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Infant mortality rate: increase in England and Wales between 2015 and 2016

Office for National Statistics data from 2016 reveals that despite the recent increase, the infant mortality rate is down 60% compared to 1986
Infant mortality rates
  • 2,651 infant deaths in England and Wales in 2016 compared to 2,578 deaths in 2015

Office for National Statistics data from 2016 reveals that despite the recent increase, the infant mortality rate is down 60% compared to 1986

Infant mortality rates in England and Wales have risen between 2015 and 2016, sparking concerns about the effect of austerity measures and a reduction in vital healthcare staff.

Official figures show there were 2,651 infant deaths in England and Wales in 2016.

The infant mortality rate (for babies less than one year old) was 3.8 deaths per 1,000 live births, an increase from 2,578 (3.7 deaths per 1,000 live births) in 2015.

The data is from a wider set of childhood deaths statistics from 2016 released by the Office for National Statistics.

Despite the recent increase,

  • 2,651 infant deaths in England and Wales in 2016 – compared to 2,578 deaths in 2015

Office for National Statistics data from 2016 reveals that despite the recent increase, the infant mortality rate is down 60% compared to 1986


Picture: iStock

Infant mortality rates in England and Wales have risen between 2015 and 2016, sparking concerns about the effect of austerity measures and a reduction in vital healthcare staff.

Official figures show there were 2,651 infant deaths in England and Wales in 2016.

The infant mortality rate (for babies less than one year old) was 3.8 deaths per 1,000 live births, an increase from 2,578 (3.7 deaths per 1,000 live births) in 2015.

The data is from a wider set of childhood deaths statistics from 2016 released by the Office for National Statistics.

Despite the recent increase, the rate is still down 60.4% compared to 1986 when it stood at 9.6 deaths per 1,000 live births – from a total of 6,313 deaths.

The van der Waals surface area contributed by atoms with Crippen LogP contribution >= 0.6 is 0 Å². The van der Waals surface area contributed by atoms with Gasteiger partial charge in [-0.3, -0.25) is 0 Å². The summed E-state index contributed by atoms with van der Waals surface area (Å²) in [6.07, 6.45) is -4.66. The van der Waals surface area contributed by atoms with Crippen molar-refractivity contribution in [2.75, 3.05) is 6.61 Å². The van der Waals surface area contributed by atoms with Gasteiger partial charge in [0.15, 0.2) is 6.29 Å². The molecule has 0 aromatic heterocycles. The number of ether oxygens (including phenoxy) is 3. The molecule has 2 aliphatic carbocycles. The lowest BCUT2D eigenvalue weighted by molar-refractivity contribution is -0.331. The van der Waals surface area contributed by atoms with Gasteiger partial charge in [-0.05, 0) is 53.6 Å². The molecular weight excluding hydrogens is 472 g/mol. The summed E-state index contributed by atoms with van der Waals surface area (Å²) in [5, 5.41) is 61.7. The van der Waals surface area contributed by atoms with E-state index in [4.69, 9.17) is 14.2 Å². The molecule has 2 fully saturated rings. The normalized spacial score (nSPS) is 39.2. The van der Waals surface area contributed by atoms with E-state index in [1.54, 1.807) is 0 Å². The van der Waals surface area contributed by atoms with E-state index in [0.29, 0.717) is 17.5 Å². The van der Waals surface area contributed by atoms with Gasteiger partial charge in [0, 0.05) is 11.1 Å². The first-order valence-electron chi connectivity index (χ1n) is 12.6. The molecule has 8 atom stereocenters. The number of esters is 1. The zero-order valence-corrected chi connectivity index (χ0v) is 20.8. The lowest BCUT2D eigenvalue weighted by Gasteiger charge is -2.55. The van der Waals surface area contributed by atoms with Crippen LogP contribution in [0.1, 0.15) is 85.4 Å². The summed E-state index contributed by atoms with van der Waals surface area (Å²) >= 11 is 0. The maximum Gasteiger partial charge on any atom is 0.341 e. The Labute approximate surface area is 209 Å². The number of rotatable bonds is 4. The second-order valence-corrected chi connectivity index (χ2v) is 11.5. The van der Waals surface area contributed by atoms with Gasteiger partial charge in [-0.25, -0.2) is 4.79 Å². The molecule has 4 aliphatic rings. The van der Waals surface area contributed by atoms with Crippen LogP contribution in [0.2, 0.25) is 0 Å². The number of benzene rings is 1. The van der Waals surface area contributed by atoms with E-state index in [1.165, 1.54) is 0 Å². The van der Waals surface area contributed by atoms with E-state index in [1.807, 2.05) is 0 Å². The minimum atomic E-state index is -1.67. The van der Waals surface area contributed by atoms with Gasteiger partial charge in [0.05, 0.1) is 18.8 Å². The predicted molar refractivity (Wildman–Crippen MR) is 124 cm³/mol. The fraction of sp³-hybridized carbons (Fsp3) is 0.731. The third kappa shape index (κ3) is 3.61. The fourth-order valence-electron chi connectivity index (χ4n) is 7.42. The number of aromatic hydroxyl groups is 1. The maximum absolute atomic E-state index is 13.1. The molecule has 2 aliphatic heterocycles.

‘Decrease in health visitor and school nurse numbers’

RCN professional lead for children and young people Fiona Smith feels ‘ongoing austerity, more families in poverty, a decrease in health visitor and school nurse numbers, and changes to the benefits system’ could all be said to have had an effect on mortality rate.

She added: ‘There is a clear need for the government to focus on improving health and lives of children. They are our future population.

‘Many of the health problems and conditions experienced by adults have their roots in childhood – physical and mental health issues.

‘We know the growing population of older patients and bed blocking is a massive issue, but organisations need to focus on both ends of the spectrum.’

Strain on the NHS

Former health minister Norman Lamb, the Liberal Democrat MP for North Norfolk, said: ‘Infant mortality has been in steep decline for over 30 years. However, this success cannot lead to complacency.

‘Losing a child is one of the most heartbreaking experiences imaginable.

‘The fact that the NHS is under such strain may well be contributing to this.’ 

He pledged his party would put a penny in the pound on income tax specifically for the NHS.

In 2016, there were 3,112 stillbirths which was down from a total of 3,147 in 2015.

Common cause of child death

Cancers remain the most common cause of death for children aged one to 15 years, accounting for 20.6% of deaths in 2016.

A Department of Health and Social Care spokesperson said: ‘There is nothing more devastating than losing a child so it is encouraging to see stillbirth rates at their lowest in 25 years — demonstrating progress towards our aim to halve rates of stillbirth and neonatal death by 2025.

‘On top of investment in staff training and safety equipment, we recently announced that the Healthcare Safety Investigation Branch will investigate all unexplained stillbirths and neonatal deaths, which will provide vital learning for the NHS and ensure tragedies are not repeated.’

Further information


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